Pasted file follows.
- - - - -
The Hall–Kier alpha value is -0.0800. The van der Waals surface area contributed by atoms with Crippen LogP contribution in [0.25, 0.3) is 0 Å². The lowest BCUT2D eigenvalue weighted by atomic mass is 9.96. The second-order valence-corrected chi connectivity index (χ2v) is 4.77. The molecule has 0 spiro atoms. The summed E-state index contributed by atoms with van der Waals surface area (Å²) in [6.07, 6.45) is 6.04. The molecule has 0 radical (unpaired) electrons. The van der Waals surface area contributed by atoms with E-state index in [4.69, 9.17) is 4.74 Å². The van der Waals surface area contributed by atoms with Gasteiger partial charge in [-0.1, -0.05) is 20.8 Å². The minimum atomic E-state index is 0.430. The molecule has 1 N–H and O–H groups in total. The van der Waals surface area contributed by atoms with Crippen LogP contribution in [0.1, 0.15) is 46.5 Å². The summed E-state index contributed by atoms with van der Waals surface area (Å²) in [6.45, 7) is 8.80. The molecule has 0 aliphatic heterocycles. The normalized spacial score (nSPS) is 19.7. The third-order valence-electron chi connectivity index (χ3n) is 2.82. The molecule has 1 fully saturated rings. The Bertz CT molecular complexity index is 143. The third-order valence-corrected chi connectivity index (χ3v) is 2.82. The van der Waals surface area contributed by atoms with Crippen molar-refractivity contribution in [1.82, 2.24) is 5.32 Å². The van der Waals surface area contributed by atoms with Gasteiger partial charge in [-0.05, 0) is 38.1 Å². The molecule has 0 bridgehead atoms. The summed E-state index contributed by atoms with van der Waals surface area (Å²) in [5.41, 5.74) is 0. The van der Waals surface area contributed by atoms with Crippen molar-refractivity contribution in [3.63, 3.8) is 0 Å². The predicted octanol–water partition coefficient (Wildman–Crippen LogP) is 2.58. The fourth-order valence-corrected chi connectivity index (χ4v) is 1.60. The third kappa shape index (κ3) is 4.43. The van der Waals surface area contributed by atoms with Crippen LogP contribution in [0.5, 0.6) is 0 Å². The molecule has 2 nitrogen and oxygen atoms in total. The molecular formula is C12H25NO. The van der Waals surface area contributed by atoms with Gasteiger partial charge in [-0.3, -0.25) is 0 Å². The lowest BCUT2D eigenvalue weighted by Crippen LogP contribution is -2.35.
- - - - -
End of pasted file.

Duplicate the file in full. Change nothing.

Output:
The Hall–Kier alpha value is -0.0800. The van der Waals surface area contributed by atoms with Crippen LogP contribution in [0.25, 0.3) is 0 Å². The lowest BCUT2D eigenvalue weighted by atomic mass is 9.96. The second-order valence-corrected chi connectivity index (χ2v) is 4.77. The molecule has 0 spiro atoms. The summed E-state index contributed by atoms with van der Waals surface area (Å²) in [6.07, 6.45) is 6.04. The molecule has 0 radical (unpaired) electrons. The van der Waals surface area contributed by atoms with E-state index in [4.69, 9.17) is 4.74 Å². The van der Waals surface area contributed by atoms with Gasteiger partial charge in [-0.1, -0.05) is 20.8 Å². The minimum atomic E-state index is 0.430. The molecule has 1 N–H and O–H groups in total. The van der Waals surface area contributed by atoms with Crippen LogP contribution in [0.1, 0.15) is 46.5 Å². The summed E-state index contributed by atoms with van der Waals surface area (Å²) in [6.45, 7) is 8.80. The molecule has 0 aliphatic heterocycles. The normalized spacial score (nSPS) is 19.7. The third-order valence-electron chi connectivity index (χ3n) is 2.82. The molecule has 1 fully saturated rings. The Bertz CT molecular complexity index is 143. The third-order valence-corrected chi connectivity index (χ3v) is 2.82. The van der Waals surface area contributed by atoms with Crippen molar-refractivity contribution in [1.82, 2.24) is 5.32 Å². The van der Waals surface area contributed by atoms with Gasteiger partial charge in [-0.05, 0) is 38.1 Å². The molecule has 0 bridgehead atoms. The summed E-state index contributed by atoms with van der Waals surface area (Å²) in [5.41, 5.74) is 0. The van der Waals surface area contributed by atoms with Crippen molar-refractivity contribution in [3.63, 3.8) is 0 Å². The predicted octanol–water partition coefficient (Wildman–Crippen LogP) is 2.58. The fourth-order valence-corrected chi connectivity index (χ4v) is 1.60. The third kappa shape index (κ3) is 4.43. The van der Waals surface area contributed by atoms with Crippen LogP contribution in [0.5, 0.6) is 0 Å². The molecule has 2 nitrogen and oxygen atoms in total. The molecular formula is C12H25NO. The van der Waals surface area contributed by atoms with Gasteiger partial charge in [-0.3, -0.25) is 0 Å². The lowest BCUT2D eigenvalue weighted by Crippen LogP contribution is -2.35.